GOP, governor gloss over their tax differences

House Republicans have toned down their criticism of Gov. Mark R. Warner for not leading on tax reform and instead are focusing on keeping their joint effort open to the public.

Warner met informally with the 10-member tax reform commission Thursday in Richmond, and some observers remarked it was a sort of “kumbaya” moment with the only ill-tempered remarks coming from House Republican caucus leader Virginia Beach Delegate Leo C. Wardrup, R-83rd District.

Just a month ago House Speaker William J. Howell, R-28th District, of Stafford, was daring Warner to ask for a tax increase. Howell and other area Republicans held their fire before and after the meeting.

“If the governor will engage now and speak candidly about what he recommends and what he will support, we will meet him in good faith, have an open dialogue on points of disagreement, and seek common ground for genuine reform,” Howell said in a statement. “We should trust the people. After all, they are the ones whose taxes pay government’s bills.”

Prince William Delegate L. Scott Lingamfelter, R-31st District, was critical of Warner this spring, citing the legislature’s role is to mark up proposals by the governor — it’s his job to propose and the legislatures to dispose. On Thursday, he said the important point is the discussions should be public.

Warner supporters had wanted some framework of tax reform worked out behind closed doors to reduce exposure on politically unpopular ideas. That method is not unprecedented: Two years ago facing a $2 billion budget hole, Warner met with the GOP leadership in secret to come up with a mutual gameplan to fix the budget. Until this past session, lawmakers worked out final budget compromises away from the press.

Frank discussions in private would facilitate the process again, Democrats said.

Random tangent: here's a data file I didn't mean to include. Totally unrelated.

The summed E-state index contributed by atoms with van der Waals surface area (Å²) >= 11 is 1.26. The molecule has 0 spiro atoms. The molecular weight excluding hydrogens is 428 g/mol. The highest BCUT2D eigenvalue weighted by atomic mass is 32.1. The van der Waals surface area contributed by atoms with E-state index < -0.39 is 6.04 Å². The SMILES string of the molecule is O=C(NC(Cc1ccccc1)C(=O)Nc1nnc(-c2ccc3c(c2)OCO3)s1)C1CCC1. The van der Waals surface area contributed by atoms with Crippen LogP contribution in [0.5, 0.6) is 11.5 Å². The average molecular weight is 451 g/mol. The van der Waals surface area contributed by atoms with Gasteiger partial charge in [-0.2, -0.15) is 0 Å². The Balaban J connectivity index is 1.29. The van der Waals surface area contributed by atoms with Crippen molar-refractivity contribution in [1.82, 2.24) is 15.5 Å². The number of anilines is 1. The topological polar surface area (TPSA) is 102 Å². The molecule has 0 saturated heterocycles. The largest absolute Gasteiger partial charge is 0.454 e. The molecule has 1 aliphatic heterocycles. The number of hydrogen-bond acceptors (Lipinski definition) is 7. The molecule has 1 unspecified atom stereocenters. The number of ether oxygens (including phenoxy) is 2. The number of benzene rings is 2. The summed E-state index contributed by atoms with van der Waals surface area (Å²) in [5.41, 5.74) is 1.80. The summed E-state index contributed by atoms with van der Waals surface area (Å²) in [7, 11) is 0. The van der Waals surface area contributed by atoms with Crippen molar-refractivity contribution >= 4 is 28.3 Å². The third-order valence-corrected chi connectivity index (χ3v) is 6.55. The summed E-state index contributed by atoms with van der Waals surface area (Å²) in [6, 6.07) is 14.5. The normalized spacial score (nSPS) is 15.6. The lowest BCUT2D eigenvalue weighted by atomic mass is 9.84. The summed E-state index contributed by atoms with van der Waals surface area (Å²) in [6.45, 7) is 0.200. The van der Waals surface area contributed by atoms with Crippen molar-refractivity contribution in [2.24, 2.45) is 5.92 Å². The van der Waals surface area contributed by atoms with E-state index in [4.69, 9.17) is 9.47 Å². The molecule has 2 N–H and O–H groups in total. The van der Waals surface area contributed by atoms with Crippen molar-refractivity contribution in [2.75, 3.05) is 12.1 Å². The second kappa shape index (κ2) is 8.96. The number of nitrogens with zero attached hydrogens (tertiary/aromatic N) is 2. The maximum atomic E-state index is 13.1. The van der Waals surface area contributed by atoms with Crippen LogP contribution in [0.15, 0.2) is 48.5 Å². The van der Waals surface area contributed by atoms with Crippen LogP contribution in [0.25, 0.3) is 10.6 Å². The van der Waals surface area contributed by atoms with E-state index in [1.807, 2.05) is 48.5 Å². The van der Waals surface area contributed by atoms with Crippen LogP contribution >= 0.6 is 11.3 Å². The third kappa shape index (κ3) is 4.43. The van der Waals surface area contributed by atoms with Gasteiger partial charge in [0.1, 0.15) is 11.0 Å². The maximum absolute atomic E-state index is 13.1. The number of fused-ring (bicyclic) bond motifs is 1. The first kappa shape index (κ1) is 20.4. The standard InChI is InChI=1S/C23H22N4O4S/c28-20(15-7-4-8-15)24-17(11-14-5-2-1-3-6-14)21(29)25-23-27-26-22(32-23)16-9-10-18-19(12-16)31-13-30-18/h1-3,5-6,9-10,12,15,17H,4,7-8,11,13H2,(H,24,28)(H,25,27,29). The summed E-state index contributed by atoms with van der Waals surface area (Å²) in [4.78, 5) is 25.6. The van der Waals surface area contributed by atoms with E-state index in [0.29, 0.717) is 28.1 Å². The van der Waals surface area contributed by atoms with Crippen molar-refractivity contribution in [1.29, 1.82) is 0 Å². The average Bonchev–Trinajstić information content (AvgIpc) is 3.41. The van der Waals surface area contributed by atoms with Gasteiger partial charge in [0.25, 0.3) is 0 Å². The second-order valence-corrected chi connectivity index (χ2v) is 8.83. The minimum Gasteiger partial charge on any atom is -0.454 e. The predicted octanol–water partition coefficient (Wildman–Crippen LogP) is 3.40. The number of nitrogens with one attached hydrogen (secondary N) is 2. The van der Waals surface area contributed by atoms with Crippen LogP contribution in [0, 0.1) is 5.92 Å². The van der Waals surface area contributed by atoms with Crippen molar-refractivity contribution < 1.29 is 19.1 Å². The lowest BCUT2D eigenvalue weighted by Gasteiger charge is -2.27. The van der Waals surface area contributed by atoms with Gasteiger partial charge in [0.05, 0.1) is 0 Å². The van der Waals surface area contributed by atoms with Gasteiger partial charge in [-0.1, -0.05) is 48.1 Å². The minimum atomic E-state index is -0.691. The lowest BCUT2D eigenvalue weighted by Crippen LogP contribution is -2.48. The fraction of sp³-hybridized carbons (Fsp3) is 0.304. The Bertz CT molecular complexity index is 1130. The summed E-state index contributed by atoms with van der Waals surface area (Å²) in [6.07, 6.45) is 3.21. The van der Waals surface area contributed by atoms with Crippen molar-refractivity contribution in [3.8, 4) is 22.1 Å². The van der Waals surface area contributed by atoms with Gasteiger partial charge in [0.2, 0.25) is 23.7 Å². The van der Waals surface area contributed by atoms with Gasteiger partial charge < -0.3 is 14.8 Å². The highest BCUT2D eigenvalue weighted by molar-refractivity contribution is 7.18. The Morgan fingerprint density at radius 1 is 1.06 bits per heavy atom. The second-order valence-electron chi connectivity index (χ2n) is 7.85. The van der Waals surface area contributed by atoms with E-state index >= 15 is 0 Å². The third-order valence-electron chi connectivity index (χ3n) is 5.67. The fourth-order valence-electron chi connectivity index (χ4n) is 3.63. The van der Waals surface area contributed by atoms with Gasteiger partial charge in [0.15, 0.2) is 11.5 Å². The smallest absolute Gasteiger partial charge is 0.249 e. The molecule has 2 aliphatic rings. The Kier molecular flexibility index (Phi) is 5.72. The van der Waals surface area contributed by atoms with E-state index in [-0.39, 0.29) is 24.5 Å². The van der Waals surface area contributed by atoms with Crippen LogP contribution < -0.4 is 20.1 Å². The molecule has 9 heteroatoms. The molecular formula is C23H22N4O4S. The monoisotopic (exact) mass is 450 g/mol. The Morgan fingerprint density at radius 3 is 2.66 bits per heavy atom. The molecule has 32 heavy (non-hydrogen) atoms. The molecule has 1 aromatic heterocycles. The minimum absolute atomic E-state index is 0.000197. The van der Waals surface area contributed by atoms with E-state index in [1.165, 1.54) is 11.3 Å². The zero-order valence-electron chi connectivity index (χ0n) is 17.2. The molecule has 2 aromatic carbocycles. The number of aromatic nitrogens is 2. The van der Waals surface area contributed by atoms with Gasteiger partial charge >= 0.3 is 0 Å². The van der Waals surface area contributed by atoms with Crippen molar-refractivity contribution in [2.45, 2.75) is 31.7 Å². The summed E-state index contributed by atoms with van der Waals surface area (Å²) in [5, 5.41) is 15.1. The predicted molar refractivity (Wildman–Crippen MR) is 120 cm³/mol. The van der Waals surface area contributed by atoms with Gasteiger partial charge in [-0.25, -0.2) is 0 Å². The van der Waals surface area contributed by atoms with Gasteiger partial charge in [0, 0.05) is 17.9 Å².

Lingamfelter disagreed.

“If the discussion is worth having it’s worth having in public,” Lingamfelter said. “We don’t close the doors on the people when we have debate on the House floor.”

Prince William is supplying 3 of the 10 committee members by virtue of seniority and having the two finance committee chairmen: Stafford Senator and Senate Finance Chairman John H. Chichester, R-28th District, Manassas Delegate and House Finance Chairman Harry J. Parrish, R-50th District, and Manassas Sen. Charles J. Colgan, D-29th District.

That healthy showing is a sore point for Southwest Virginia lawmakers who complained to newspapers this week that only two members came from western Virginia, and none from the most southwestern areas.

But wealthy Northern Virginia counties like Fairfax and Loudoun have no membership either, said commission members.

“I don’t think the speaker made the appointments considering where someone lived. He considered their expertise,” said Parrish, who along with Chichester is the most versed on the state tax code.

In some ways, the tax reform debate will run parallel to a discussion over whether Virginia is meeting its needs, a theme that will be at the center of Prince William’s most interesting race this year: seasoned House veteran David Brickley running against Lingamfelter.

Conservative Republicans have drawn a line that voters embrace: Tax changes must be revenue neutral.

“People are simply taxed out,” Lingamfelter said.

Democratic party press releases highlight continued shortfalls in K-12 education funding, higher road maintenance costs squeezing construction dollars and a hole unseen now in the state’s two-year budget that will open up once its one-time fixes come due in 2004.

Those arguments have been shown not to resonate well in November, especially in Northern Virginia where the sales tax referendum was defeated. However, the commission is not expected to make any proposals until after November elections. Its first meeting is July 15.

Even if there is no net increase in taxes, Parrish said the reality is unpopular decisions will still have to be made.

“You try to keep anything you do revenue neutral as much as you can,” he said. “If you want to eliminate the sales tax on food, something else has to go up. If we want to see the rest of the elimination of the personal property tax on automobiles, again it has to be replaced with something else.”

If counties want the same taxing authority of cities, they should take on the responsibilities that come with the taxing power, he said.

Parrish acknowledged the commission has its hands full. “I’m sure it’s going to be very difficult to get everything done.”

Warner’s staff will undertake a parallel effort on tax reform that will hopefully “intersect” the tax commission on multiple points, said Warner spokesman Kevin Hall. If the commission’s work gets bogged down in election politics, Warner’s effort will be the backup, he said.

“At the end of the day, there’s going to be a tax restructuring bill, whether the Assembly is with us or not,” Hall said.

Staff writer Chris Newman can be reached at (703) 878-8062.